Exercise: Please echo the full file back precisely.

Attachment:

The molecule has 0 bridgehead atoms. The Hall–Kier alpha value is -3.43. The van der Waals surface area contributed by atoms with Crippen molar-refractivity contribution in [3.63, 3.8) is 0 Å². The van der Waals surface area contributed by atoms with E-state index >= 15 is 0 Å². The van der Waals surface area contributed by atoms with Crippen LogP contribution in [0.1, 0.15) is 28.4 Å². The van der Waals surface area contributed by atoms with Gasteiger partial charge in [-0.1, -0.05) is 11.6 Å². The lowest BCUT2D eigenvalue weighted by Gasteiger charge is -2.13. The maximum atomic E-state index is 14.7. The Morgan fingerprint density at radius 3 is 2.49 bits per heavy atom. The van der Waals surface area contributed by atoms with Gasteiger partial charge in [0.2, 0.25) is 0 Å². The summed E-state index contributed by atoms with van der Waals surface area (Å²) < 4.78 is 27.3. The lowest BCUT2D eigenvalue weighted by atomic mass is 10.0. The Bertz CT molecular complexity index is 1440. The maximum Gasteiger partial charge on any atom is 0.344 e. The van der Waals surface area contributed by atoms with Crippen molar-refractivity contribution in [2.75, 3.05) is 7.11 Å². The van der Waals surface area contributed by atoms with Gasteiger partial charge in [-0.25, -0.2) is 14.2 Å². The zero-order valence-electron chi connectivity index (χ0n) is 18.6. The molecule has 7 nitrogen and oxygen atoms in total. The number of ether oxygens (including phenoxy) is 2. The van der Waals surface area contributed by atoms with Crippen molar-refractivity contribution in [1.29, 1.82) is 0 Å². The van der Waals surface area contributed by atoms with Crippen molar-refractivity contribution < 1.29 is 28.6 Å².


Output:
The molecule has 0 bridgehead atoms. The Hall–Kier alpha value is -3.43. The van der Waals surface area contributed by atoms with Crippen molar-refractivity contribution in [3.63, 3.8) is 0 Å². The van der Waals surface area contributed by atoms with E-state index >= 15 is 0 Å². The van der Waals surface area contributed by atoms with Crippen LogP contribution in [0.1, 0.15) is 28.4 Å². The van der Waals surface area contributed by atoms with Gasteiger partial charge in [-0.1, -0.05) is 11.6 Å². The lowest BCUT2D eigenvalue weighted by Gasteiger charge is -2.13. The maximum atomic E-state index is 14.7. The Morgan fingerprint density at radius 3 is 2.49 bits per heavy atom. The van der Waals surface area contributed by atoms with Gasteiger partial charge in [0.2, 0.25) is 0 Å². The summed E-state index contributed by atoms with van der Waals surface area (Å²) < 4.78 is 27.3. The lowest BCUT2D eigenvalue weighted by atomic mass is 10.0. The Bertz CT molecular complexity index is 1440. The maximum Gasteiger partial charge on any atom is 0.344 e. The van der Waals surface area contributed by atoms with Crippen molar-refractivity contribution in [2.75, 3.05) is 7.11 Å². The van der Waals surface area contributed by atoms with Gasteiger partial charge in [-0.25, -0.2) is 14.2 Å². The zero-order valence-electron chi connectivity index (χ0n) is 18.6. The molecule has 7 nitrogen and oxygen atoms in total. The number of ether oxygens (including phenoxy) is 2. The van der Waals surface area contributed by atoms with Crippen molar-refractivity contribution in [1.29, 1.82) is 0 Å². The van der Waals surface area contributed by atoms with Crippen molar-refractivity contribution < 1.29 is 28.6 Å².